Blog: Why Groupon is damaging independent restaurants

Published June 14, 2012

The following is an edited version of an email sent to Great Food Magazine yesterday. We thought it provided an interesting point of view, so decided to publish it as a blog. We are waiting to see if the writer wishes to be named. If so, we will update the blog accordingly…

“I feel very strongly that Groupon has become a cancerous scourge on independent restaurants and other retailers.

“Whilst invariably providing a good deal for consumers, the effect I have seen on restaurants is not good and I hear the same story over and over.

“In these economic times, restaurateurs feel by signing up to Groupon (in every instance I have heard it is with a loss-making deal), they make an empty restaurant busy, they can hope to partially offset their losses by drink sales and can convey the impression to non-Groupon customers who may also be dining, that they are successful, with bustling midweek services. They also hope that Groupon customers, impressed with their offering, will evolve into regular paying customers.

“The reality is that Groupon customers are not loyal. The culture that Groupon has created is one where people are encouraged to make dining choices based on deals rather than experience. Of course diners have always done this, choosing restaurants for  their own in-house ‘steak night’ or 2-4-1 promotions.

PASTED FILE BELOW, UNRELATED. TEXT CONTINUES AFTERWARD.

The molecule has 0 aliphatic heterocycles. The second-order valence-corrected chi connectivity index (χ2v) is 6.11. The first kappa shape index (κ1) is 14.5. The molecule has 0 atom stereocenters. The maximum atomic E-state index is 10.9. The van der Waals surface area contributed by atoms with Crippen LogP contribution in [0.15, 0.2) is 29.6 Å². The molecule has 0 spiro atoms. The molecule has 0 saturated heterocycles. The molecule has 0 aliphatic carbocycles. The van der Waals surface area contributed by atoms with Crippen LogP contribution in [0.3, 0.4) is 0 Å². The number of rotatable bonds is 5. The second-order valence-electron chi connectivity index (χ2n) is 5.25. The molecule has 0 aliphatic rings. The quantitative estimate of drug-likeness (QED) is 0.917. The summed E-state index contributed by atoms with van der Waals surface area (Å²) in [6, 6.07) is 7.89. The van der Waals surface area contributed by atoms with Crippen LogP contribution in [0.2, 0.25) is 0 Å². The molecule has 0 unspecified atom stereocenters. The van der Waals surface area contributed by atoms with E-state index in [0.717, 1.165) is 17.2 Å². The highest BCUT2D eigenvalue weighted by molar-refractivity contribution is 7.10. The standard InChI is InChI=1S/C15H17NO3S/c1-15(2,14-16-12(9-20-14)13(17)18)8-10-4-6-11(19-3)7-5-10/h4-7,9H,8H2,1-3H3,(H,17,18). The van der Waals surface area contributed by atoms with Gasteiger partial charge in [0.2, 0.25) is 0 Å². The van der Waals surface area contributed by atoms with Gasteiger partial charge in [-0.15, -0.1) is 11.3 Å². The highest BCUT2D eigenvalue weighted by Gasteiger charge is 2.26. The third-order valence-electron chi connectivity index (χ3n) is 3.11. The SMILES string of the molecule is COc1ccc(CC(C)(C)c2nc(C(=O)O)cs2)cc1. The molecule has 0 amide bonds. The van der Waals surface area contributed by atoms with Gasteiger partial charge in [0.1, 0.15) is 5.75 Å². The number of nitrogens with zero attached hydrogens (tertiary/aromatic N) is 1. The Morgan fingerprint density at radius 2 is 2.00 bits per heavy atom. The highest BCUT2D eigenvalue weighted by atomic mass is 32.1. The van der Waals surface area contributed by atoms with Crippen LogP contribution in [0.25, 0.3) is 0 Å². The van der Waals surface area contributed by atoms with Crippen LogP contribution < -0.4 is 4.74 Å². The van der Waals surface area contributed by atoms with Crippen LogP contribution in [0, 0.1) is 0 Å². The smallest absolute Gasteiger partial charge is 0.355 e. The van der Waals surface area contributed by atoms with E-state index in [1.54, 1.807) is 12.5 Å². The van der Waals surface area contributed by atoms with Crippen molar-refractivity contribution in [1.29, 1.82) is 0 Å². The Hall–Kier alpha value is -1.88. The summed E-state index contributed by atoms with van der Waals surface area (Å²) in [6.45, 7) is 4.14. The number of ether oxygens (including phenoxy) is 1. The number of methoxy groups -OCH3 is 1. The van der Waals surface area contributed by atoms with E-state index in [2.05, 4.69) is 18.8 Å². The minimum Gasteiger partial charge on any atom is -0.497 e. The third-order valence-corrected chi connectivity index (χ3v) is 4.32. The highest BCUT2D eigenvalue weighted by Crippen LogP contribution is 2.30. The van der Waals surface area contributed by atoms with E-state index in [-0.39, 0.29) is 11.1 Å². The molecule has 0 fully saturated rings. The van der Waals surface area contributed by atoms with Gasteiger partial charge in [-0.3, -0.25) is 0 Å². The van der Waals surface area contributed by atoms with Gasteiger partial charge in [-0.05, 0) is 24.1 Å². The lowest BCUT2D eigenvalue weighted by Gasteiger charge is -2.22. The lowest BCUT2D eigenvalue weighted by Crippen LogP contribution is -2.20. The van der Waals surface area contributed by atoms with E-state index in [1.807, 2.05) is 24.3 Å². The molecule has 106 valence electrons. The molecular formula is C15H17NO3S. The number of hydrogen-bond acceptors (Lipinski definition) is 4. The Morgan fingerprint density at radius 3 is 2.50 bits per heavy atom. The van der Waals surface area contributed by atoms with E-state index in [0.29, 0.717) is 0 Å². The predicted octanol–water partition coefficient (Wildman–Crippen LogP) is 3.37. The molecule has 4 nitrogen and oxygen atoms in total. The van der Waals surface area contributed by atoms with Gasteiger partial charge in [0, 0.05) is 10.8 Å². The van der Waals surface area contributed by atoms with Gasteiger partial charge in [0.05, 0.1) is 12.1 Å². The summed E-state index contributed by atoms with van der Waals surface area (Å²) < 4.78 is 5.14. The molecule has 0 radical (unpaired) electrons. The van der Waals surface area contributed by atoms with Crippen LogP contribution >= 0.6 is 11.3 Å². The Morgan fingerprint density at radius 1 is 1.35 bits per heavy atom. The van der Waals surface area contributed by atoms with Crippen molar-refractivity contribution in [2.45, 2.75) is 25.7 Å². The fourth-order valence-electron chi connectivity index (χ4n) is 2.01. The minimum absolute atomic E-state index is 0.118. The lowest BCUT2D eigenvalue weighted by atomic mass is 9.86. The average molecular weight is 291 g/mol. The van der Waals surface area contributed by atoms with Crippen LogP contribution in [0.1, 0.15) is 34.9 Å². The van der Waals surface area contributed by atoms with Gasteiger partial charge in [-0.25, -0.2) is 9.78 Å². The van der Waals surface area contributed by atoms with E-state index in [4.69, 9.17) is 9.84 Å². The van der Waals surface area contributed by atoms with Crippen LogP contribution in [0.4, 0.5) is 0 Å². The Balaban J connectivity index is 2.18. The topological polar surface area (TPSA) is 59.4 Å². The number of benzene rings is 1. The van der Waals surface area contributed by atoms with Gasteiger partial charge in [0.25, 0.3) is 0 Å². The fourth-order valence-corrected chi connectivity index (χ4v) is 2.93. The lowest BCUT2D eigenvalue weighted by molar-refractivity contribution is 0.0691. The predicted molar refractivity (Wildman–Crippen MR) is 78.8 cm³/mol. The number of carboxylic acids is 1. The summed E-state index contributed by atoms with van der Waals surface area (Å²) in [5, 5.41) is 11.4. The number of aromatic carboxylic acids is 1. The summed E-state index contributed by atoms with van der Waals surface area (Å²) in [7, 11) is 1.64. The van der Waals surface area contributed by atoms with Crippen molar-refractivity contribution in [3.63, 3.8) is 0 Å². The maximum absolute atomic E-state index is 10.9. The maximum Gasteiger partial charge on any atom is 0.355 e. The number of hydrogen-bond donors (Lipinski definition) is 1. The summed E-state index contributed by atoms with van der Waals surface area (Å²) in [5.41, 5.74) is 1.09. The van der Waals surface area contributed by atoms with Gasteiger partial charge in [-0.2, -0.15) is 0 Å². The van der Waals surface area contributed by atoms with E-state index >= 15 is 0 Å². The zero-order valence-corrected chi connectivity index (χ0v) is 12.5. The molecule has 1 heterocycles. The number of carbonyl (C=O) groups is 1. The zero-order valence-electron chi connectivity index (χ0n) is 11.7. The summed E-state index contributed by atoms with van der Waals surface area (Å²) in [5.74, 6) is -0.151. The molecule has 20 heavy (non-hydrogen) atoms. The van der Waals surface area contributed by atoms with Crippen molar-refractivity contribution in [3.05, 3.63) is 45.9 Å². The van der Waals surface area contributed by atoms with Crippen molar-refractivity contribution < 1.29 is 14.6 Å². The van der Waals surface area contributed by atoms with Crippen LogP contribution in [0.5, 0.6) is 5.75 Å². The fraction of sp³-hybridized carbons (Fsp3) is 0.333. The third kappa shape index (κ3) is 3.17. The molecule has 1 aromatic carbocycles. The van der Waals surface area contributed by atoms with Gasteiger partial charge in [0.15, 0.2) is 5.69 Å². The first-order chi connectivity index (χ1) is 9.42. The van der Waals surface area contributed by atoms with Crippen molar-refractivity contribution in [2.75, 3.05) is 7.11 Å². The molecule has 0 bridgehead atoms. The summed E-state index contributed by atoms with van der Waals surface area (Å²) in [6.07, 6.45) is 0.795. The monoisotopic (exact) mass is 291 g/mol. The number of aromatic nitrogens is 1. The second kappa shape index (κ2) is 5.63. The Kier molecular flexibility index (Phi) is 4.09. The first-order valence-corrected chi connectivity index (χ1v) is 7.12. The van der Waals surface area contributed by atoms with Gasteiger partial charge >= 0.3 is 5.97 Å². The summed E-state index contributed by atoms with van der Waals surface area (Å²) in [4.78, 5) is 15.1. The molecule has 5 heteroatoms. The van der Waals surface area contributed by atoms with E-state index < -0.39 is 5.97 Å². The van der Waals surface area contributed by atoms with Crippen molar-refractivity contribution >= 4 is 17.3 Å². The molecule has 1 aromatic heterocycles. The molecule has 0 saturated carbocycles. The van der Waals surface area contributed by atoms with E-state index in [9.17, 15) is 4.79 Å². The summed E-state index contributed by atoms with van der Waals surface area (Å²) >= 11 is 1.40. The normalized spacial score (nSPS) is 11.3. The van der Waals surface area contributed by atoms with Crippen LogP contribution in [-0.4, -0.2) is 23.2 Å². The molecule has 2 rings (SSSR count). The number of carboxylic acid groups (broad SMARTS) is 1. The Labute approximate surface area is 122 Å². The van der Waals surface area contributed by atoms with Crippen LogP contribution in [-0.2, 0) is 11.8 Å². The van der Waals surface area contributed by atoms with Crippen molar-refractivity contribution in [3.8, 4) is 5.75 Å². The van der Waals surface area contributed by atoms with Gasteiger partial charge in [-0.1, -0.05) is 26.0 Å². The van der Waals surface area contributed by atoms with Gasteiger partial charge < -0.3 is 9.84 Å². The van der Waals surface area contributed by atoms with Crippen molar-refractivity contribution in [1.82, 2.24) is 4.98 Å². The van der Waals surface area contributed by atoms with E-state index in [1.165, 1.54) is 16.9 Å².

“The difference is the economics. For every £10 a Groupon customer spends, £5 is siphoned directly out of the local economy to the faceless multinational that is Groupon. The VAT for the full amount (£2) is paid by the restaurant leaving them with only £3 out of every £10 for an advertised deal. Groupon customers, with a new-found loyalty to Groupon (as opposed to any specific restaurant) automatically exclude themselves from ‘non-Groupon’ restaurants, who in turn, feel the pressure to join Groupon given the number of ‘customers’ it could create for their ever quieter restaurant.

“What Groupon brings that other discount cards or in-house promotions can’t is volume. Groupon sells. It is not unusual for a small restaurant to sell thousands of meals in a few hours of an offer going online.

“The problem as I see it is specific to local independent restaurants (such as mine) since the national chains either have the scale to negotiate better deals with Groupon or have sufficient customer databases/marketing capacity to operate the discounts effectively independently.

“I don’t fully know what the solution to this is, but I think a co-operative approach to discounting, such as the Lunch For Less scheme, is far more attractive and beneficial to independent operators.”

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Matt Wright
The author:

Matt lives in Leicestershire with his wife, two kids and dog. He is passionate about British pubs, slow food and home brewing. He founded Great Food Club (originally as Great Food Magazine) in 2010 after being inspired by local producers near his home town of Melton Mowbray - Britain's 'Rural Capital of Food'.